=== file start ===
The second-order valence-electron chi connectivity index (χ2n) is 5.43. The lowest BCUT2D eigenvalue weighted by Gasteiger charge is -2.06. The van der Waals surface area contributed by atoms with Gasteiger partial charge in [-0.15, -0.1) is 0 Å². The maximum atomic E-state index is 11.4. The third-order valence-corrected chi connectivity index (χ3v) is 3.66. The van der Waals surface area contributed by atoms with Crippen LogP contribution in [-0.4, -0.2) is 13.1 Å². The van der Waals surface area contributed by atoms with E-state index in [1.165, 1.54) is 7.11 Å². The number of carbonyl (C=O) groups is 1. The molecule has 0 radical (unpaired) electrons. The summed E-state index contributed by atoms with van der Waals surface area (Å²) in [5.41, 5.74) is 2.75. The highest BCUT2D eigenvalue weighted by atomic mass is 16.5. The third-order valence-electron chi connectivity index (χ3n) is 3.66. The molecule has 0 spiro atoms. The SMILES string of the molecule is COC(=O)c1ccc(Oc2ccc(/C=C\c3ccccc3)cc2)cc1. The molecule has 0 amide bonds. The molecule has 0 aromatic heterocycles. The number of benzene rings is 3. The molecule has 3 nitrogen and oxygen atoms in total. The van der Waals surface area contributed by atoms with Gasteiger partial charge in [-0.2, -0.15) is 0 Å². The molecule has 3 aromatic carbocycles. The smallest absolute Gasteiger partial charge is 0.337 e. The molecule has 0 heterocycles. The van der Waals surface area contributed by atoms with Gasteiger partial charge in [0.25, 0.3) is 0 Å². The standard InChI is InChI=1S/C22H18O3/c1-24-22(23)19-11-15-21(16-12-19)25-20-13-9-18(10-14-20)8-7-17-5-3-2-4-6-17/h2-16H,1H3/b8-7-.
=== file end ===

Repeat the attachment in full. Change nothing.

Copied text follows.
The second-order valence-electron chi connectivity index (χ2n) is 5.43. The lowest BCUT2D eigenvalue weighted by Gasteiger charge is -2.06. The van der Waals surface area contributed by atoms with Gasteiger partial charge in [-0.15, -0.1) is 0 Å². The maximum atomic E-state index is 11.4. The third-order valence-corrected chi connectivity index (χ3v) is 3.66. The van der Waals surface area contributed by atoms with Crippen LogP contribution in [-0.4, -0.2) is 13.1 Å². The van der Waals surface area contributed by atoms with E-state index in [1.165, 1.54) is 7.11 Å². The number of carbonyl (C=O) groups is 1. The molecule has 0 radical (unpaired) electrons. The summed E-state index contributed by atoms with van der Waals surface area (Å²) in [5.41, 5.74) is 2.75. The highest BCUT2D eigenvalue weighted by atomic mass is 16.5. The third-order valence-electron chi connectivity index (χ3n) is 3.66. The molecule has 0 spiro atoms. The SMILES string of the molecule is COC(=O)c1ccc(Oc2ccc(/C=C\c3ccccc3)cc2)cc1. The molecule has 0 amide bonds. The molecule has 0 aromatic heterocycles. The number of benzene rings is 3. The molecule has 3 nitrogen and oxygen atoms in total. The van der Waals surface area contributed by atoms with Gasteiger partial charge in [-0.2, -0.15) is 0 Å². The molecule has 3 aromatic carbocycles. The smallest absolute Gasteiger partial charge is 0.337 e. The molecule has 0 heterocycles. The van der Waals surface area contributed by atoms with Gasteiger partial charge in [0.25, 0.3) is 0 Å². The standard InChI is InChI=1S/C22H18O3/c1-24-22(23)19-11-15-21(16-12-19)25-20-13-9-18(10-14-20)8-7-17-5-3-2-4-6-17/h2-16H,1H3/b8-7-.